[Date Prev][Date Next] [Thread Prev][Thread Next] [Date Index] [Thread Index]

Re: change hostname without rebooting

On Sat, Nov 24, 2012 at 1:04 AM, Zenaan Harkness <zen@freedbms.net> wrote:
> # Me, wonders why systemd-hostnamed does not run, google says it should:
> $ echo $PATH
> /usr/lib/postgresql/8.3/bin:/home/justa/bin:/usr/local/sbin:/sbin:/usr/sbin:/usr/local/bin:/usr/bin:/bin:/usr/games
> $ dpkg -L systemd|grep hostnamed
> /lib/systemd/system/systemd-hostnamed.service
> /lib/systemd/systemd-hostnamed
> $ cd /lib/systemd/
> $ file systemd-hostnamed
> systemd-hostnamed: ELF 64-bit LSB executable, x86-64, version 1
> (SYSV), dynamically linked (uses shared libs), for GNU/Linux 2.6.26,
> BuildID[sha1]=0x4447f9b433f2bd71e603d2b9060b1196edc64048, stripped
> $ ./systemd-hostnamed
> Warning: nss-myhostname is not installed. Changing the local hostname
> might make it unresolveable. Please install nss-myhostname!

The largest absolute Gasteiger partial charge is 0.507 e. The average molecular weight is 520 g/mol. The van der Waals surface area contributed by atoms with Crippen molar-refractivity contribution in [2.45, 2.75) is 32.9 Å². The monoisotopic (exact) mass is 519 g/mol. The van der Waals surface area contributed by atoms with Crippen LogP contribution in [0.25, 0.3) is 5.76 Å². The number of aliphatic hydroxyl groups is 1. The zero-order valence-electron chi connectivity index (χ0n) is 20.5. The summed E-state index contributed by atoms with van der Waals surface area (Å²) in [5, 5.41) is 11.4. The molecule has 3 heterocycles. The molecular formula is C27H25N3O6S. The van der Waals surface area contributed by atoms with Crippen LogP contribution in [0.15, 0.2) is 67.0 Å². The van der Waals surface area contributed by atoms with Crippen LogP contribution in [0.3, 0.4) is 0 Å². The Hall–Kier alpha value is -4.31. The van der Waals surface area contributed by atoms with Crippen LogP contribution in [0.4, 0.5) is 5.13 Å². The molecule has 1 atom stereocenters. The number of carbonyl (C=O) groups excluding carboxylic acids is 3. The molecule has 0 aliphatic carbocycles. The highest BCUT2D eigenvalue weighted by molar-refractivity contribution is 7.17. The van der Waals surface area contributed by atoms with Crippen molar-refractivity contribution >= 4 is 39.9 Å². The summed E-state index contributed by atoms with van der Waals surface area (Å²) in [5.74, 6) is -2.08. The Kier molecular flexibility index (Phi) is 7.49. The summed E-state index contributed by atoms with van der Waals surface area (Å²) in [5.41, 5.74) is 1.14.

> Failed to register name on bus: Access denied
> OK, so now we have another /sbin type directory called /lib/systemd
> ... should I avoid adding this to my path, as in, is systemd-hostnamed
> supposed to be wrapped by /bin/hostname, and for now it's not? Or are
> these commands additional /sbin type commands that we will need now
> and again?
> Should systemd-hostnamed actually work for live-changing the hostname?
> If so, should systemd package suggest or recommend "nss-myhostnamed"
> aka debian's libnss-myhostname ??

Having executables in "/lib/systemd" probably breaks the FHS,
AFAIR/AFAIU, but Debian also has executables in, at least, "/lib/init"
and "/lib/udev".

Upstream systemd uses "/usr/lib/systemd" and that's allowed by the FHS
for executables not meant to be called by users. Before Fedora's
"usrmove" change, it probably used "/lib/systemd" but I don't have an
F-16 install to check.

Why can't you change the hostname with "hostname <new-host-name>" and
change the hostname in "/etc/{hostname,hosts,mailname}" if you want
the change to survive a reboot?

I wouldn't worry, on Debian, about nss-myhostname/libnss-myhostname
because there's a line in "/etc/hosts" to resolve the hostname to
"" when dhcp's used.

nss-myhostname allows you to have a two-line "/etc/hosts" mapping
localhost to "" and "::1". If you have a dhcp-supplied
address, your hostname's mapped to "" (on Fedora; maybe it's
patched on Debian to map to "", no idea) and if you have a
static address your hostname's mapped to that address.

Reply to: